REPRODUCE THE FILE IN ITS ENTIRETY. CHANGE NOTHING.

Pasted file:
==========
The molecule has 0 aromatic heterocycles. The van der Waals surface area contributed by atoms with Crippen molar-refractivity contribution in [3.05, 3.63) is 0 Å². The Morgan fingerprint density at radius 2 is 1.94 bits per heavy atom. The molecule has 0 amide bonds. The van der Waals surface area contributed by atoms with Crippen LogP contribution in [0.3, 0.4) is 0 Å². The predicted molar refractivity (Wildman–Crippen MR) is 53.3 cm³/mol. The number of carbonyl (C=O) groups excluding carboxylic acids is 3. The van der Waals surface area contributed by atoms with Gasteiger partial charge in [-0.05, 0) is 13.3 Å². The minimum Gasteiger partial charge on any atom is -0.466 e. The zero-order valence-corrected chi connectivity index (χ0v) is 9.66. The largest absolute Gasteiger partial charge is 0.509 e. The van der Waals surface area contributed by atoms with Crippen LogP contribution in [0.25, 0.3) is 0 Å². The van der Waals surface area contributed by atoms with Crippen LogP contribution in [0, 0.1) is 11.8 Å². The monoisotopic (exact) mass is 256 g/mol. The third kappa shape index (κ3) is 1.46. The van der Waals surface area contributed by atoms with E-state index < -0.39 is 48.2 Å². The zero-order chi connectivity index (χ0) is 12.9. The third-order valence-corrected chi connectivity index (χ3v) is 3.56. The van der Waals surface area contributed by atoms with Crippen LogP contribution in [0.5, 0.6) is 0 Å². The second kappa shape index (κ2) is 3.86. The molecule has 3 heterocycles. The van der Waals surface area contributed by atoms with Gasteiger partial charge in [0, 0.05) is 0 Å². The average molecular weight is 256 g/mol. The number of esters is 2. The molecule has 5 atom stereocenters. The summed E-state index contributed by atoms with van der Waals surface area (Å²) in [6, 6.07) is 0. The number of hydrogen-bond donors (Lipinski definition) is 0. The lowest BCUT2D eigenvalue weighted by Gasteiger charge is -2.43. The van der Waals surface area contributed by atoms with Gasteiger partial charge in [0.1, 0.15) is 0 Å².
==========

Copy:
The molecule has 0 aromatic heterocycles. The van der Waals surface area contributed by atoms with Crippen molar-refractivity contribution in [3.05, 3.63) is 0 Å². The Morgan fingerprint density at radius 2 is 1.94 bits per heavy atom. The molecule has 0 amide bonds. The van der Waals surface area contributed by atoms with Crippen LogP contribution in [0.3, 0.4) is 0 Å². The predicted molar refractivity (Wildman–Crippen MR) is 53.3 cm³/mol. The number of carbonyl (C=O) groups excluding carboxylic acids is 3. The van der Waals surface area contributed by atoms with Gasteiger partial charge in [-0.05, 0) is 13.3 Å². The minimum Gasteiger partial charge on any atom is -0.466 e. The zero-order valence-corrected chi connectivity index (χ0v) is 9.66. The largest absolute Gasteiger partial charge is 0.509 e. The van der Waals surface area contributed by atoms with Crippen LogP contribution in [0.25, 0.3) is 0 Å². The van der Waals surface area contributed by atoms with Crippen LogP contribution in [0, 0.1) is 11.8 Å². The monoisotopic (exact) mass is 256 g/mol. The third kappa shape index (κ3) is 1.46. The van der Waals surface area contributed by atoms with E-state index < -0.39 is 48.2 Å². The zero-order chi connectivity index (χ0) is 12.9. The third-order valence-corrected chi connectivity index (χ3v) is 3.56. The van der Waals surface area contributed by atoms with Crippen LogP contribution in [0.5, 0.6) is 0 Å². The second kappa shape index (κ2) is 3.86. The molecule has 3 heterocycles. The van der Waals surface area contributed by atoms with Gasteiger partial charge in [0, 0.05) is 0 Å². The average molecular weight is 256 g/mol. The number of esters is 2. The molecule has 5 atom stereocenters. The summed E-state index contributed by atoms with van der Waals surface area (Å²) in [6, 6.07) is 0. The number of hydrogen-bond donors (Lipinski definition) is 0. The lowest BCUT2D eigenvalue weighted by Gasteiger charge is -2.43. The van der Waals surface area contributed by atoms with Gasteiger partial charge in [0.1, 0.15) is 0 Å².